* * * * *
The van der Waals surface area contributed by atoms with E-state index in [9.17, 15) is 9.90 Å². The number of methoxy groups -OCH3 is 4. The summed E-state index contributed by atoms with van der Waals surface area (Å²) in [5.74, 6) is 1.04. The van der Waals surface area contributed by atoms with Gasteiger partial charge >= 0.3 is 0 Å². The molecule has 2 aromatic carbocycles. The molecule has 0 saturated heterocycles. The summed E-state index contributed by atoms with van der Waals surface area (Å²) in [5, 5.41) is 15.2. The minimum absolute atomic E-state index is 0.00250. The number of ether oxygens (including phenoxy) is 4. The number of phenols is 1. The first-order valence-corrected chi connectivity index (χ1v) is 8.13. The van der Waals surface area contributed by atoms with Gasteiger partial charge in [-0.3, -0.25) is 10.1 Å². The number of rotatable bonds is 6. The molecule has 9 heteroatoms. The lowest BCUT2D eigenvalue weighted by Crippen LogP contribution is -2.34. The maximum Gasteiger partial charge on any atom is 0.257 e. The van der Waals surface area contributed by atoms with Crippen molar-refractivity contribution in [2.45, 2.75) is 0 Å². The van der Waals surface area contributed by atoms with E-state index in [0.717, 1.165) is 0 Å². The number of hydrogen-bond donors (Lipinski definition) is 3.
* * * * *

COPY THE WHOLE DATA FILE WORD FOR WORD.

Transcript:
The van der Waals surface area contributed by atoms with E-state index in [9.17, 15) is 9.90 Å². The number of methoxy groups -OCH3 is 4. The summed E-state index contributed by atoms with van der Waals surface area (Å²) in [5.74, 6) is 1.04. The van der Waals surface area contributed by atoms with Gasteiger partial charge >= 0.3 is 0 Å². The molecule has 2 aromatic carbocycles. The molecule has 0 saturated heterocycles. The summed E-state index contributed by atoms with van der Waals surface area (Å²) in [5, 5.41) is 15.2. The minimum absolute atomic E-state index is 0.00250. The number of ether oxygens (including phenoxy) is 4. The number of phenols is 1. The first-order valence-corrected chi connectivity index (χ1v) is 8.13. The van der Waals surface area contributed by atoms with Gasteiger partial charge in [-0.3, -0.25) is 10.1 Å². The number of rotatable bonds is 6. The molecule has 9 heteroatoms. The lowest BCUT2D eigenvalue weighted by Crippen LogP contribution is -2.34. The maximum Gasteiger partial charge on any atom is 0.257 e. The van der Waals surface area contributed by atoms with Crippen molar-refractivity contribution in [2.45, 2.75) is 0 Å². The van der Waals surface area contributed by atoms with E-state index in [0.717, 1.165) is 0 Å². The number of hydrogen-bond donors (Lipinski definition) is 3.